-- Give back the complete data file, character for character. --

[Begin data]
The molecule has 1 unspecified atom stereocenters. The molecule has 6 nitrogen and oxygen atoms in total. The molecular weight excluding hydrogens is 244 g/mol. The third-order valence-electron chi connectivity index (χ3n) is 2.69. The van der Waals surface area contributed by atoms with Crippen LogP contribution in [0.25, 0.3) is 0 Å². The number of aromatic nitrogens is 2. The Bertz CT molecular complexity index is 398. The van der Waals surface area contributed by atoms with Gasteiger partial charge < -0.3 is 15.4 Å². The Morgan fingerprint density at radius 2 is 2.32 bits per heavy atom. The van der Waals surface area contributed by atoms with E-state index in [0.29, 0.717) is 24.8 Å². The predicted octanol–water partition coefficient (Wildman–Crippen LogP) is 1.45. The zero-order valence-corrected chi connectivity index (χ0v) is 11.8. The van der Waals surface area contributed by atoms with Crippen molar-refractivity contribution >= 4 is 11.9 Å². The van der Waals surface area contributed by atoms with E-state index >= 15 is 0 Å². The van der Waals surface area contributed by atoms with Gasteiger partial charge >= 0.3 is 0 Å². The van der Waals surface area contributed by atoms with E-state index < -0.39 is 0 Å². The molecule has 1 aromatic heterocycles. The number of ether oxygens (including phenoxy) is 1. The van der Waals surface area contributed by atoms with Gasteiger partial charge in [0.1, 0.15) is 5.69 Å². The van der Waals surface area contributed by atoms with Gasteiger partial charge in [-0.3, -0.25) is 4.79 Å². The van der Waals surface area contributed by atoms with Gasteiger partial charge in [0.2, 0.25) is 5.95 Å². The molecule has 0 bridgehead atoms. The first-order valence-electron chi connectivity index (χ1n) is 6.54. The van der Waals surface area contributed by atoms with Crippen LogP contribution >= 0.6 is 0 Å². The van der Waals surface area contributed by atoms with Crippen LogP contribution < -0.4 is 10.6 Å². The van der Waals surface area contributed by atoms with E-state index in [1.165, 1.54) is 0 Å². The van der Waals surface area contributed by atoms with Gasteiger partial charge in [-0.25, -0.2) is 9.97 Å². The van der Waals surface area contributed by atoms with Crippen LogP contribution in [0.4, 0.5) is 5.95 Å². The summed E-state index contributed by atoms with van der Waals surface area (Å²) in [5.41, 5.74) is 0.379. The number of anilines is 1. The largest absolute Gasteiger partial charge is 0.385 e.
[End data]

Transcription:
The molecule has 1 unspecified atom stereocenters. The molecule has 6 nitrogen and oxygen atoms in total. The molecular weight excluding hydrogens is 244 g/mol. The third-order valence-electron chi connectivity index (χ3n) is 2.69. The van der Waals surface area contributed by atoms with Crippen LogP contribution in [0.25, 0.3) is 0 Å². The number of aromatic nitrogens is 2. The Bertz CT molecular complexity index is 398. The van der Waals surface area contributed by atoms with Gasteiger partial charge < -0.3 is 15.4 Å². The Morgan fingerprint density at radius 2 is 2.32 bits per heavy atom. The van der Waals surface area contributed by atoms with E-state index in [0.29, 0.717) is 24.8 Å². The predicted octanol–water partition coefficient (Wildman–Crippen LogP) is 1.45. The zero-order valence-corrected chi connectivity index (χ0v) is 11.8. The van der Waals surface area contributed by atoms with Crippen molar-refractivity contribution >= 4 is 11.9 Å². The van der Waals surface area contributed by atoms with E-state index >= 15 is 0 Å². The van der Waals surface area contributed by atoms with Gasteiger partial charge >= 0.3 is 0 Å². The van der Waals surface area contributed by atoms with E-state index < -0.39 is 0 Å². The molecule has 1 aromatic heterocycles. The number of ether oxygens (including phenoxy) is 1. The van der Waals surface area contributed by atoms with Gasteiger partial charge in [0.1, 0.15) is 5.69 Å². The van der Waals surface area contributed by atoms with Gasteiger partial charge in [-0.3, -0.25) is 4.79 Å². The van der Waals surface area contributed by atoms with Gasteiger partial charge in [0.2, 0.25) is 5.95 Å². The molecule has 0 bridgehead atoms. The first-order valence-electron chi connectivity index (χ1n) is 6.54. The van der Waals surface area contributed by atoms with Crippen LogP contribution >= 0.6 is 0 Å². The van der Waals surface area contributed by atoms with Crippen LogP contribution < -0.4 is 10.6 Å². The van der Waals surface area contributed by atoms with E-state index in [1.165, 1.54) is 0 Å². The van der Waals surface area contributed by atoms with Gasteiger partial charge in [-0.25, -0.2) is 9.97 Å². The van der Waals surface area contributed by atoms with Crippen LogP contribution in [0.4, 0.5) is 5.95 Å². The summed E-state index contributed by atoms with van der Waals surface area (Å²) in [5.41, 5.74) is 0.379. The number of anilines is 1. The largest absolute Gasteiger partial charge is 0.385 e.